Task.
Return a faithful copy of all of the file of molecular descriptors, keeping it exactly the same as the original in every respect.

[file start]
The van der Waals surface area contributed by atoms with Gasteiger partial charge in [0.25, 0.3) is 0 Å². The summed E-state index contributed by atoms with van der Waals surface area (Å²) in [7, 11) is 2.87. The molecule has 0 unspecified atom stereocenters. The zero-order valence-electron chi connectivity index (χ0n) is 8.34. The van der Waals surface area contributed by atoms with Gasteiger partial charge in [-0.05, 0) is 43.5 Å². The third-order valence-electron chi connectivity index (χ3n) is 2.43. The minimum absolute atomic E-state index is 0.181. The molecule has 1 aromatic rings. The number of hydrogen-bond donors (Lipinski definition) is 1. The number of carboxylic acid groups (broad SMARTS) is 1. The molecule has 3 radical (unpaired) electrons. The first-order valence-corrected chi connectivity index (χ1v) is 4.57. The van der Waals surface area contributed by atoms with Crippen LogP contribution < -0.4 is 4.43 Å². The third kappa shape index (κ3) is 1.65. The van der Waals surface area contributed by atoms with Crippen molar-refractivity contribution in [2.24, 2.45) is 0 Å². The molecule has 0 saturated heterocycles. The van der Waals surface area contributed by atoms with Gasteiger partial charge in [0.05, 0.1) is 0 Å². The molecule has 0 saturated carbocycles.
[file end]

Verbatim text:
The van der Waals surface area contributed by atoms with Gasteiger partial charge in [0.25, 0.3) is 0 Å². The summed E-state index contributed by atoms with van der Waals surface area (Å²) in [7, 11) is 2.87. The molecule has 0 unspecified atom stereocenters. The zero-order valence-electron chi connectivity index (χ0n) is 8.34. The van der Waals surface area contributed by atoms with Gasteiger partial charge in [-0.05, 0) is 43.5 Å². The third-order valence-electron chi connectivity index (χ3n) is 2.43. The minimum absolute atomic E-state index is 0.181. The molecule has 1 aromatic rings. The number of hydrogen-bond donors (Lipinski definition) is 1. The number of carboxylic acid groups (broad SMARTS) is 1. The molecule has 3 radical (unpaired) electrons. The first-order valence-corrected chi connectivity index (χ1v) is 4.57. The van der Waals surface area contributed by atoms with Crippen LogP contribution < -0.4 is 4.43 Å². The third kappa shape index (κ3) is 1.65. The van der Waals surface area contributed by atoms with Crippen molar-refractivity contribution in [2.24, 2.45) is 0 Å². The molecule has 0 saturated heterocycles. The van der Waals surface area contributed by atoms with Gasteiger partial charge in [0.05, 0.1) is 0 Å². The molecule has 0 saturated carbocycles.